How long is a pendulum still when changing direction?  

The fullness of the tone guaranteed breath compression.  Let us say the singer achieved the ideal onset (after many tries) but then must maintain the feeling of balance when changing from note to note.  All the parameters are changing!  If the singer were to sing a five-note scale from F-C, the folds would be lengthening, which means the CT muscles would be contracting, while the TA group would be slightly relaxing.  Perhaps!  If the singer has a tendency of relaxing the TA group too much, the correct product might require a feeling of getting fuller not lighter.  Does breath compression need to increase or decrease.  If the singer has a habit of overexerting s/he might feel a need to reduce compression.  Conversely, if the singer has a tendency of decreasing compression too much, the moment might require a sensation of increasing.  Yet what is actually happening may very well be the reverse.  By the same token, if the singer tends to press medially as s/he ascends the scale, s/he might correct by relaxing them and conversely attempt to increase medial closure as s/he goes up if the tendency is to become breathy.  It does not guarantee that one needs to either increase or decrease medial pressure as one rises to a top note.  It has to do with the singer’s background.  The process of balance relates to reducing over-compensations and correct the tendency to under-perform a given function.  

The final product depends a great deal on the singer’s sense of self.

A bigger problem is the psychological factor.  When a singer sings the appropriately balanced sound, it can be so unrecognisable to him/her that s/he may back away from it.  The greatest challenge to the singer who did not develop “Naturally” (unconscious training) is acceptance of the most efficient voice.  It often feels too much at first.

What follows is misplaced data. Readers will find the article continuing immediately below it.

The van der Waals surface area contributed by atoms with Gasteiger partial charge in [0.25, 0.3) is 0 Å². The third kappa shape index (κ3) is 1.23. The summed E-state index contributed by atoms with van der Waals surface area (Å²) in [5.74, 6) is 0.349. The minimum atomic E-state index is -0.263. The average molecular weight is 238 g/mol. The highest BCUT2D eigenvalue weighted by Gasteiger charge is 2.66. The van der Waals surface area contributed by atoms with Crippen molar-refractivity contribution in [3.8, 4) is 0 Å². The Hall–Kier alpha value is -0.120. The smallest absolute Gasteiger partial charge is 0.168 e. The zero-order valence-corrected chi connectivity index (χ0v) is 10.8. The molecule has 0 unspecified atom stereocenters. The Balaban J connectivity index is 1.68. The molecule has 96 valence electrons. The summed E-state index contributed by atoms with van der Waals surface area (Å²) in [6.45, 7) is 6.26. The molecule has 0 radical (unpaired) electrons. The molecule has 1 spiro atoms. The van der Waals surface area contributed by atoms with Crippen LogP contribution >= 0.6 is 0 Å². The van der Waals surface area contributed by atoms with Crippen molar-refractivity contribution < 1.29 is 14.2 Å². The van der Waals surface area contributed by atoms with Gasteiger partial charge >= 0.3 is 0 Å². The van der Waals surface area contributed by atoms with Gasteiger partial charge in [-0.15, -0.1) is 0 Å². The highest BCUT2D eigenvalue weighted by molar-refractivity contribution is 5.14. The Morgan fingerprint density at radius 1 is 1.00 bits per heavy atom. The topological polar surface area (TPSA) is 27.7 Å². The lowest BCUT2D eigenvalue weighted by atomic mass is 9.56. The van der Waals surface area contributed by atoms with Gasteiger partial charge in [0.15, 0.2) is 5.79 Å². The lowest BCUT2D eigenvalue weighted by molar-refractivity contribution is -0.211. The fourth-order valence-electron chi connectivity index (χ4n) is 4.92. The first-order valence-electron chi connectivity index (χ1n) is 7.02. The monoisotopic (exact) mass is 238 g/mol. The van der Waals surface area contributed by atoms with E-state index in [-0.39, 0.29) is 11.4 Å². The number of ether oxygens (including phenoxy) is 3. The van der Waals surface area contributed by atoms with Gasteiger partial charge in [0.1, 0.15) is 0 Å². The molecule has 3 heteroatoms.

It takes time to get acquainted with the true timbre, so as to let go of the one we accepted heretofore.  

The management of the vocal tract as resonator becomes crucial in this kind of precision singing.  While jaw articulation may not cause noticeable problems in the singer’s comfort range, a slight hyperextension or reduction of the mouth space can have a detrimental effect in a sensitive range (the high range is not always the most difficult.  Depends on the singer).  A slight retraction of the tongue could cause a wrong resonance adjustment and cause compensatory stiffness in the fold vibration.  

Too much volume may destabilise an otherwise balanced tone.  

In the refinement stages singers must be aware of their instrument globally.  They must have their feelers everywhere, but not interfere with the physical process.  The singer must have a clear idea of what s/he wants and focus on it, such that the brain sends the appropriate signals to the muscles via the nerves.  

This weekend at the Gothenburg Opera, I worked with a number of very, very focused singers.  Intelligent enough to understand the issues at hand and disciplined enough not too interfere and micromanage.  

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Fear is natural, but panic is a choice!  Walking such a tightrope, a strong-minded singer concentrates on the task at hand!  S/he sings fully, but not necessarily loudly; gently but not cowardly; clearly but not stridently; passionately but not violently, etc… 

At this level, I often tell the singer:  “I may give you suggestions, but in this flight I am only a co-pilot.  You are coming to the time for your solo flight.” 

This means simply that the final step to technical mastery is taken by the singer alone.  While a teacher may always be there to guide, s/he cannot know the singer’s inner experience and therefore must come to trust the singer to take those solo steps and own their own voice and technique.  

© 01/22/2018

2 thoughts on “Revisiting the Rubix Cube of Vocal Balance

Add yours

  1. Very Very helpful description of things that happen inside. For you hit the nail on the head with “The greatest challenge to the singer who did not develop “Naturally” (unconscious training) is acceptance of the most efficient voice”. It happened to me several times in the past.

    Thanks again for the great work and sharing of it – Jay